Vasopressin-stimulated electrogenic sodium transport in a6 cells is linked to a Ca2+-mobilizing signal mechanism

John P. Hayslett, Lawrence J. Macala, Joan I. Smallwood, Leena Kalghatgi, Jose Gassala-Herraiz, Carlos M Isales

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Abstract

Vasopressin is known to activate two types of cell surface receptors; V2, coupled to adenylate cyclase, and V1, linked to a Ca2+-dependent transduction system. We investigated whether arginine vasopressin (AVP) stimulation of electrogenic sodium transport in A6 cells, derived from Xenopus laevis, is mediated by activation of either one or both types of AVP-specific receptors. AVP caused a rapid increase in electrogenic sodium transport, reflected by the transepithelial potential difference (VT) and equivalent short circuit current (Ieq) measurements. AVP also rapidly increased intracellular Ca2+ (Ca2+i) and total inositol trisphosphate. The increase in Ieq was dependent on the rise in (Ca2+i), because 1,2-bis(2-aminophenoxy)ethane-N,N,N′,N′-tetraacetic acid (BAPTA) dose-dependently inhibited the Ieq response. There was no evidence, however, that activation of adenylate cyclase mediated AVP-stimulated Ieq; transport was not inhibited after AVP-induced activation of adenylate cyclase was abolished by 2′,5′-dideoxyadenosine or when cAMP-dependent protein kinase (PKA) activity was abolished by the specific PKA inhibitor IP20. Further studies showed that although both forskolin and 8-(4-chlorophenylthio)-cAMP stimulated Ieq, this occurred by mechanisms independent of PKA activation. These results indicate that AVP-stimulated Na+ transport is mediated by a V1 receptor and a Ca2+- dependent mechanism.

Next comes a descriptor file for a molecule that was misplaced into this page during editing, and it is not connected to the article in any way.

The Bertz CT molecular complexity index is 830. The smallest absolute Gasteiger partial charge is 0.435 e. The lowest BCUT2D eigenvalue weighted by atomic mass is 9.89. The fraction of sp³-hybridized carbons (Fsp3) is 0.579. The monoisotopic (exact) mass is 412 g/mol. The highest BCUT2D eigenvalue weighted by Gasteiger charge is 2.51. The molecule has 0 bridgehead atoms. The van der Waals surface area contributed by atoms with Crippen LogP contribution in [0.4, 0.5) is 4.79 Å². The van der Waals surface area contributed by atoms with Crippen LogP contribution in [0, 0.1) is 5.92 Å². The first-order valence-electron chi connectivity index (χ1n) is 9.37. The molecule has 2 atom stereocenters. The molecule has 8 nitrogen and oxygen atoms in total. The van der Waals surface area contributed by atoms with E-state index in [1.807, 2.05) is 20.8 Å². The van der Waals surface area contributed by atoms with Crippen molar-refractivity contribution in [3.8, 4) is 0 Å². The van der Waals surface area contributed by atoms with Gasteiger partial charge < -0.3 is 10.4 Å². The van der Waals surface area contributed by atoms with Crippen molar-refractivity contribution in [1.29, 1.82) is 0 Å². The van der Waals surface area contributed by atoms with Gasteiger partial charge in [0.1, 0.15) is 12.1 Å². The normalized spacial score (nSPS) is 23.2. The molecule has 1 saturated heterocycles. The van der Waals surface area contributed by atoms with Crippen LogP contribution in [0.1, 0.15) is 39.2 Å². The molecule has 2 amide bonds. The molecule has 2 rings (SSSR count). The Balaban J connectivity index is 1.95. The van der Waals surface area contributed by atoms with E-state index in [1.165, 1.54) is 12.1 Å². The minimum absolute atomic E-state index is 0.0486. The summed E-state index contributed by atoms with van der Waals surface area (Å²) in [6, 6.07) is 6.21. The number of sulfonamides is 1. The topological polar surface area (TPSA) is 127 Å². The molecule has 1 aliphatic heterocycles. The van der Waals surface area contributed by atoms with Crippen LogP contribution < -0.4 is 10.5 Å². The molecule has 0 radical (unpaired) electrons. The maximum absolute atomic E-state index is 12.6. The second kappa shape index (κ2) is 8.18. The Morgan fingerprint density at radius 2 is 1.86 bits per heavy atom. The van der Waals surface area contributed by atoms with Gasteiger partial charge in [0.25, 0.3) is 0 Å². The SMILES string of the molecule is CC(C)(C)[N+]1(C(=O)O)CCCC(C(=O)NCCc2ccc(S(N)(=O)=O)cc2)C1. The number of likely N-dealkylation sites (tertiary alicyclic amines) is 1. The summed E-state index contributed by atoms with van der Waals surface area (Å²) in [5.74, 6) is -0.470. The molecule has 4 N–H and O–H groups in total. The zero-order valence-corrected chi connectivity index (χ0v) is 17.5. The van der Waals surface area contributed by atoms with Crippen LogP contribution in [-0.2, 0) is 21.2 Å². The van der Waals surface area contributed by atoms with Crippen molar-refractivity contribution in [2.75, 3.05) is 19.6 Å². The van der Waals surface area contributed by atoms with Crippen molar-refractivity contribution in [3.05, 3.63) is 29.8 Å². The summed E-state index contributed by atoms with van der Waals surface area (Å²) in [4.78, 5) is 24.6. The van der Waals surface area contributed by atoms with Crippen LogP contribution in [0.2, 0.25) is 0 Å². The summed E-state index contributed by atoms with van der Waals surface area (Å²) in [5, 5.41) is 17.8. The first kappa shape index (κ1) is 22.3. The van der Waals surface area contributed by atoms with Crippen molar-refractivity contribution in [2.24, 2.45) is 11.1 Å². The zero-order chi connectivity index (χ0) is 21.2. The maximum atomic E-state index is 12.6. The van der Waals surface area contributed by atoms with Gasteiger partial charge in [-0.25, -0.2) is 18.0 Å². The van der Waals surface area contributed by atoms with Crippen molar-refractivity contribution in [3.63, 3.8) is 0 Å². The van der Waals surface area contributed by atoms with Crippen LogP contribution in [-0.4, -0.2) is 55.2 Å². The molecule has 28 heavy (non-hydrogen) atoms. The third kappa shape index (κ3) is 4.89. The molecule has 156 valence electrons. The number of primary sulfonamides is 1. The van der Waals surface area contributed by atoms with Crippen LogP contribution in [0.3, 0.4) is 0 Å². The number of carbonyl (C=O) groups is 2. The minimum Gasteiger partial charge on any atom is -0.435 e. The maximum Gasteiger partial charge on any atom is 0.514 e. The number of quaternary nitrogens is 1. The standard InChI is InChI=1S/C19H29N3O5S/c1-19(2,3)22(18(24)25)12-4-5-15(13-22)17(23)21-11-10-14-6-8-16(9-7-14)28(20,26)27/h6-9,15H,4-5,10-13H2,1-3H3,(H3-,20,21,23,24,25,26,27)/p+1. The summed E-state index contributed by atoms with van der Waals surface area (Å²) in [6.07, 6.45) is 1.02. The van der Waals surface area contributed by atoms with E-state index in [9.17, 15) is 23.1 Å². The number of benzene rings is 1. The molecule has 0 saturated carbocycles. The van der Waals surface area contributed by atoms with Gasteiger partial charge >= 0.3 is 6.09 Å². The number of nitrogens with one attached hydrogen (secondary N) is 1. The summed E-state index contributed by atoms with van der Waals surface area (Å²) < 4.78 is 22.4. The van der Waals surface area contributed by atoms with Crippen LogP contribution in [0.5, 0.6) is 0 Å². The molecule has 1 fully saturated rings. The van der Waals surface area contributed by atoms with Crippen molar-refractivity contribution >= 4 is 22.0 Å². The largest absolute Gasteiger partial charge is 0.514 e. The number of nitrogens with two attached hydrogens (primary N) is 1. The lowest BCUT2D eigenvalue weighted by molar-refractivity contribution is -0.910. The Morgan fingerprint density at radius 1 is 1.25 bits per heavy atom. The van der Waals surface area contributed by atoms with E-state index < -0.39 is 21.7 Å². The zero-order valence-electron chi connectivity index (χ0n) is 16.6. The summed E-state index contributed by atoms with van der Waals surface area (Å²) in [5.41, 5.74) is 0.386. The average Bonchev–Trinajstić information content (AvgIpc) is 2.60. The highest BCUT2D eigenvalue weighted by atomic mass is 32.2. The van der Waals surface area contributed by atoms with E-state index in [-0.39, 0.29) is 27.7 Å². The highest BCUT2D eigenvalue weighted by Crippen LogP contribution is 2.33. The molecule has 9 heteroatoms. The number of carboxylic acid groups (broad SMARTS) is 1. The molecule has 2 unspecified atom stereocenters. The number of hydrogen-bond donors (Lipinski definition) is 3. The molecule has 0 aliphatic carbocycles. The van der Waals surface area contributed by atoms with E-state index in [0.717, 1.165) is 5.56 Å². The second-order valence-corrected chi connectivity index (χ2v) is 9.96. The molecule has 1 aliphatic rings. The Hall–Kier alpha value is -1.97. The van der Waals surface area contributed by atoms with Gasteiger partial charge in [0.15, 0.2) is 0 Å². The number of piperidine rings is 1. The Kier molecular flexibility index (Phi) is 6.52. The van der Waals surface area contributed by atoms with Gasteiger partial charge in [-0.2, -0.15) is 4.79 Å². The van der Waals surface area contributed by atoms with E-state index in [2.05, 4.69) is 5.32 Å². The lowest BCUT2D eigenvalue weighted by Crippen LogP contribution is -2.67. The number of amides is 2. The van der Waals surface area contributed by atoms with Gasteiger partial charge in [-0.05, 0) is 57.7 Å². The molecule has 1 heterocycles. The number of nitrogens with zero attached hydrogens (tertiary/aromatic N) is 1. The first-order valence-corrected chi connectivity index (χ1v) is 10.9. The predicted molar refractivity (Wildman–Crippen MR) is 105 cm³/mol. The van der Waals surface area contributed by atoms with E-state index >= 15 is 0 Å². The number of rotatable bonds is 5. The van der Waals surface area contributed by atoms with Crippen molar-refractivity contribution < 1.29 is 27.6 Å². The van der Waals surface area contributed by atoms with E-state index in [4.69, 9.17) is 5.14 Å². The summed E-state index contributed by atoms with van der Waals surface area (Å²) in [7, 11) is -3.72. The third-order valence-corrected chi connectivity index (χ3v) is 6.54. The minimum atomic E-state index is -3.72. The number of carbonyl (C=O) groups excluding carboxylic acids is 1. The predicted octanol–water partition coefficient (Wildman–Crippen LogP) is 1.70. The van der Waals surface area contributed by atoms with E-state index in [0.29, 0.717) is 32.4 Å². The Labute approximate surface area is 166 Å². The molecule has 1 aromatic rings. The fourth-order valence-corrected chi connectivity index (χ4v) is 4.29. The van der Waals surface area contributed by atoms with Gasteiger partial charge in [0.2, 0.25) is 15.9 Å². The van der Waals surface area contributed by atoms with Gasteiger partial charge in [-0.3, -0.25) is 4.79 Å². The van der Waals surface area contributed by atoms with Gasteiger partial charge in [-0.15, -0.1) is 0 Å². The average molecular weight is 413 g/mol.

Original languageEnglish (US)
Pages (from-to)16082-16088
Number of pages7
JournalJournal of Biological Chemistry
Volume270
Issue number27
DOIs
StatePublished - Jul 7 1995

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ASJC Scopus subject areas

  • Biochemistry
  • Molecular Biology
  • Cell Biology

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